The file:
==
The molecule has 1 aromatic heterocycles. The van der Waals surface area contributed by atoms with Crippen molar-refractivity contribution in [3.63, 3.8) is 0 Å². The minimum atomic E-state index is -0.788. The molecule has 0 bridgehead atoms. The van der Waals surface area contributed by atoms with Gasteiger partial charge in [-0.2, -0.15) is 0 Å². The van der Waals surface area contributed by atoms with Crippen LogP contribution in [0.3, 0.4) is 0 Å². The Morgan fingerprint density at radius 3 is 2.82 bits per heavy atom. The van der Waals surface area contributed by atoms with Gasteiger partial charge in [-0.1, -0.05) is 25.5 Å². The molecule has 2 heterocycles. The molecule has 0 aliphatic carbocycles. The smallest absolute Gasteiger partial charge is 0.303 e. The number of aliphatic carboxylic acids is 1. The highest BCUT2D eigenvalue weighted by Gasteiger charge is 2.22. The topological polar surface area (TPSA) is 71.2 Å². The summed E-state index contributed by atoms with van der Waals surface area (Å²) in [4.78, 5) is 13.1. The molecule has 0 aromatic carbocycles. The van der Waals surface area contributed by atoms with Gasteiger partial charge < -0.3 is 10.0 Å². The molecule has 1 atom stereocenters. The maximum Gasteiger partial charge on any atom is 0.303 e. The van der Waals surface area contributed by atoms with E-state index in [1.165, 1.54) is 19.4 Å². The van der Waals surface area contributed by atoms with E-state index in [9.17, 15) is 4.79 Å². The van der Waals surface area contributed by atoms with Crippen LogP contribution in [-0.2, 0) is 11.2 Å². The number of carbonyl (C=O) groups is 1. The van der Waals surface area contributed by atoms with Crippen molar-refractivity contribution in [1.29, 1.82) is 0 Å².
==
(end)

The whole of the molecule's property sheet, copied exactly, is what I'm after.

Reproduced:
The molecule has 1 aromatic heterocycles. The van der Waals surface area contributed by atoms with Crippen molar-refractivity contribution in [3.63, 3.8) is 0 Å². The minimum atomic E-state index is -0.788. The molecule has 0 bridgehead atoms. The van der Waals surface area contributed by atoms with Gasteiger partial charge in [-0.2, -0.15) is 0 Å². The van der Waals surface area contributed by atoms with Crippen LogP contribution in [0.3, 0.4) is 0 Å². The Morgan fingerprint density at radius 3 is 2.82 bits per heavy atom. The van der Waals surface area contributed by atoms with Gasteiger partial charge in [-0.1, -0.05) is 25.5 Å². The molecule has 2 heterocycles. The molecule has 0 aliphatic carbocycles. The smallest absolute Gasteiger partial charge is 0.303 e. The number of aliphatic carboxylic acids is 1. The highest BCUT2D eigenvalue weighted by Gasteiger charge is 2.22. The topological polar surface area (TPSA) is 71.2 Å². The summed E-state index contributed by atoms with van der Waals surface area (Å²) in [4.78, 5) is 13.1. The molecule has 0 aromatic carbocycles. The van der Waals surface area contributed by atoms with Gasteiger partial charge < -0.3 is 10.0 Å². The molecule has 1 atom stereocenters. The maximum Gasteiger partial charge on any atom is 0.303 e. The van der Waals surface area contributed by atoms with E-state index in [1.165, 1.54) is 19.4 Å². The van der Waals surface area contributed by atoms with E-state index in [9.17, 15) is 4.79 Å². The van der Waals surface area contributed by atoms with Crippen LogP contribution in [-0.2, 0) is 11.2 Å². The number of carbonyl (C=O) groups is 1. The van der Waals surface area contributed by atoms with Crippen molar-refractivity contribution in [1.29, 1.82) is 0 Å².